Available paintbrushes ran out quickly Thursday on Morningstar’s campus due to the large number of volunteers who arrived ready to work.

Kiwanis Club partnered with the Golden Isles College and Career Academy and Synovus Bank to host a day-long service project at Morningstar Children and Family Services, a therapeutic residential facility in Glynn County.

More than 60 volunteers came out Thursday to help.

“We’ll go buy more paintbrushes any day when we can get a group like this to come out,” said Lisa Johnson, director of development at Morningstar.

The volunteers included nearly 50 students from GICCA as well as several Synovus employees, Kiwanis Club members and GICCA staff.

The volunteers painted inside and outside the cottages on campus in which Morningstar residents live. Volunteers also spruced up the landscaping, painted the campus signs and took down bulletin boards that will be rebuilt and replaced.

“We have three cottages here on campus, and we try to make those as home-like as possible,” Johnson said. “But like our own homes, they need upkeep and maintenance, and so being able to have a big group out like this to get a lot of maintenance work done in one day makes a huge impact on our kids’ living environment.”

The Kiwanis Club supports both Morningstar and GICCA, and the club organized the day-long volunteer project to involve a a large number of community members, said Rick Townsend, who serves both as CEO of the Career Academy and as lieutenant governor for Division 4 of the Kiwanis Club in Georgia.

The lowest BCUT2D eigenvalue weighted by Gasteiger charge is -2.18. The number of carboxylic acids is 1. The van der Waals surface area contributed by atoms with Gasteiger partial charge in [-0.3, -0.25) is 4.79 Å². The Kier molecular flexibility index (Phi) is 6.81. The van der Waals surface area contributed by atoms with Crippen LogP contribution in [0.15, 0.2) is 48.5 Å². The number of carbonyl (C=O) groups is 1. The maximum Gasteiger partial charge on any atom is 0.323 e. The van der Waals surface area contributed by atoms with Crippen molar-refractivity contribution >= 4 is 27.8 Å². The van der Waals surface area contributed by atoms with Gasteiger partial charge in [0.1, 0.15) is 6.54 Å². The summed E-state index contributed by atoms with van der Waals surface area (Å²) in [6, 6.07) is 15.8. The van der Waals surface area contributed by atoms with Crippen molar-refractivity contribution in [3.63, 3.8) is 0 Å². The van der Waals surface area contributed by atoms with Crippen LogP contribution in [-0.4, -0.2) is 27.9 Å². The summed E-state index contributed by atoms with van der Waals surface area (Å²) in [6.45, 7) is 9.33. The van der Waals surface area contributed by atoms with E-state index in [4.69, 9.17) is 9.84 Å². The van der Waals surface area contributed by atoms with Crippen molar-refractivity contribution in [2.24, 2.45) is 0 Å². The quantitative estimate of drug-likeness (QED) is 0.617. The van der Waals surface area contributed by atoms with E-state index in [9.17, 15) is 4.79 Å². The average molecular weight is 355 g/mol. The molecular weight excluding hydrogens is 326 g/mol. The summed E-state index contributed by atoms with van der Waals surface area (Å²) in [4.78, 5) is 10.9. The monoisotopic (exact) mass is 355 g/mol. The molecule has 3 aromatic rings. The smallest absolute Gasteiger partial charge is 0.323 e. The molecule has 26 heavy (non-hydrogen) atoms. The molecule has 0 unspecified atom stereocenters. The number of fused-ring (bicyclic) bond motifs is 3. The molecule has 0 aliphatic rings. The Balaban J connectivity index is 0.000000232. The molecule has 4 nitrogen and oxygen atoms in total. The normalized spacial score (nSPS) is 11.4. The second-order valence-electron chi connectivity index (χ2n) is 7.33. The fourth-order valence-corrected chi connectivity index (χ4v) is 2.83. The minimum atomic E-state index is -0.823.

“We’re able to pitch in together and do something good for the community,” Townsend said.

Debbie Brilling, Georgia’s district governor for Kiwanis, said the project fits with the club’s overarching mission.

“Today goes along with our theme for this year — ‘Together, we make a difference,’” she said. “And it truly is everybody pulling together, working together as partners to make a difference in the community.”

The Career Academy strives to give its students opportunities to develop leadership skills and to help the community, Townsend said.

“If you want them to be a good citizen, they need to become engaged when they get older,” he said. “They need to learn how to give back.”

The students who volunteered Thursday were chosen based on their work ethic grades in GICCA classes, Townsend said.

“It was just students that showed initiative in the classroom,” he said.

The students and other volunteers worked hard and accomplished a great deal of work, Johnson said.

“We’ve been really impressed with the work ethic of the kids that came out from GICCA and think this is a project that is going to have a lasting impact,” she said.

They were happy to buy more paintbrushes, she said.

“We hope this is going to be the first of an ongoing partnership, and so we’ll keep a roller with their name on it,” Johnson said.

More from this section

A man facing at least five years in federal prison pleaded guilty Friday in federal court in Brunswick, and revealed another instance in which dealers may not know the substance they’re dealing.